Na2CO3: FW 105.99


  1. Draw a balanced chemical equation for the synthesis of Nylon 6, 10.

  1. Is stoichiometric balance important for the success of interfacial polymerization? why?

Interfacial polymerization kinetic is a complicated process and there is still research conducted in this area in attempt to model the reaction kinetics, MW dependence on reaction conditions.* The stoichiometric balance at the reaction zone is important for high MW polyamide formation. But the balance in reaction zone may not necessarily correlate with the stoichiometric balance in the two bulk phases. It also depends on the diffusion of the molecule towards the interfacial reaction zone. It was shown that for the non-stirred interfacial polymerization of nylon (6,10) the reaction zone lies towards the organic phase, and the amine diffuses through the polymer films to react with the acyl halide in the organic phase. Some modeling work has supported the experimental findings that SC bulk concentration affects the MW of the forming polymers. Higher MW is formed when SC and HMDA content is more balanced at the interfacial reaction zone.

* S. K. Karode, S. S. Kulkarni, A. K. Suresh, R. A. Mashelkar, Chem. Eng. Sci. 1997, 52, 3243.

Name a couple of industrially important polymers that are prepared from interfacial polymerization. Examples: nylon 6, 10; biosphenol-A polycarbonate


PVA polymer slime

PVA polymer slime

A solution of polyvinyl alcohol (PVA) can be made into a slime by adding borax solution, which creates crosslinks between polymer chains. In this activity, some interesting properties of the slime are investigated. you are guaranteed to enjoy the activities involved.

This experiment is easy to set up and should take no more than about 30 mins.

Apparatus and chemicals

Each working group requires:

  • Goggles.

  • Beaker (100 cm3)

  • Measuring cylinder (50 cm3).

  • Disposable plastic cup.

  • Metal spatula.

  • Petri dish (or watch glass).

  • Water-based felt-tipped pen.

  • Spirit-based felt-tipped pen.

  • Disposable plastic gloves.

  • Access to:

  • Polyvinyl alcohol, (-[CH2CH(OH)]n-), 4% (or 8%)aqueous solution, 40 cm3 .

  • Borax, hydrated sodium tetraborate (Na2B4O7.10H2O), 4% (or 8%) aqueous solution, 10 cm3.

  • Food colour or fluorescein.

  • Hydrochloric acid, about 0.5 mol dm-3, 20 cm3.

  • Sodium hydroxide, about 0.5 mol dm-3, 20 cm3.

Technical notes

  • Polyvinyl alcohol (PVA) can be high MW (about 120 000) or low MW (about 15 000). If high MW PVA is used, prepare a 4% solution by placing 960 cm3 of water into a tall 1 dm3 beaker. Measure out 40 g of high MW PVA and add this slowly to the beaker of water, with stirring. If low MW PVA is used, prepare an 8% solution by placing 920 cm3 of water into a tall 1 dm3 beaker. Measure out 80 g of low MW PVA and add this slowly to the beaker of water, with stirring.

  • If each case, heat the mixture gently, stirring occasionally, until the solution clears. Avoid boiling the solution. After cooling, this solution can be poured into suitable smaller containers, which can then be sealed and stored indefinitely.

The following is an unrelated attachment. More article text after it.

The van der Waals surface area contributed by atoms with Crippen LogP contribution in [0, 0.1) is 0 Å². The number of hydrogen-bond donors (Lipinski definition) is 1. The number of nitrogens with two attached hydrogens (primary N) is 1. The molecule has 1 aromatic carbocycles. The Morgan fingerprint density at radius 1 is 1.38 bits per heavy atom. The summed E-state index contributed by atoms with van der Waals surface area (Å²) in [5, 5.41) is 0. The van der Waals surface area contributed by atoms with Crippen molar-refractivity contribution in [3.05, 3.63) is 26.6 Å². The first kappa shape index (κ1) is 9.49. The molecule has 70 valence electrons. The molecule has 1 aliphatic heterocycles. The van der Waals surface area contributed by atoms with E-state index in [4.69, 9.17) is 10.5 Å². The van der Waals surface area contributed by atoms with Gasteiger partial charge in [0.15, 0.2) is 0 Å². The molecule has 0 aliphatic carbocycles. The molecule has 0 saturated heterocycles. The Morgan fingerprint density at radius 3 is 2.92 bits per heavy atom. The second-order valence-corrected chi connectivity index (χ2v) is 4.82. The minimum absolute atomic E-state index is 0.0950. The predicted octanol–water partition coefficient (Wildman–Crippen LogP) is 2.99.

• If a 4% aqueous solution of PVA is used a 4% aqueous solution of borax will be required. If an 8% aqueous solution of PVA is used an 8% aqueous solution of borax will be required.

  • The hydrochloric acid and aqueous sodium hydroxide are best supplied in small glass bottles fitted with teat pipettes.


  • Place 40 cm3 of the polyvinyl alcohol solution in the plastic cup.

  • If supplied, add one drop of food colour or fluorescein dye to the solution. Stir well.

  • Measure out 10 cm3 of borax solution into the beaker and add this to the polyvinyl alcohol solution, stirring vigorously until gelling is complete. This gel is sometimes known as a ‘slime’.

  • Wearing disposable gloves, remove the slime from the cup and knead it thoroughly to mix the contents completely. Roll the slime around in your hand, gently squeezing the material to remove air bubbles at the same time. Alternatively, place the slime in a plastic bag and mix and squeeze the mixture from outside the bag.


Test the properties of your slime in the following ways.

  1. Pull the slime apart slowly. What happens?

  2. Pull the slime apart sharply and quickly. What happens?

  3. Roll the slime into a ball and drop it on to the bench. What happens?

  4. Place a small bit of slime on the bench and hit it hard with your hand. What happens?

  5. Write your name on a piece of paper with a water-based felt-tipped pen. Place the slime on top, press firmly, and then lift up the slime. What has happened to the writing and to the slime? Try the same again, this time using a spirit-based pen. Does this show the same effect?

Tests 6–8 below are optional.

  1. Place a very small piece of slime in a Petri dish. Add the dilute hydrochloric acid dropwise, stirring well after each drop. When you notice a change record the number of drops added and your observations.

  2. Now add dilute sodium hydroxide solution to the same sample used above in 6, stirring after each drop. When you notice a change record the number of drops added and your observations.

  3. Can tests 6 and 7 be repeated time and time again to give the same results?

Teaching notes:

  • keep the slime away from clothes as it can produce permanent stains.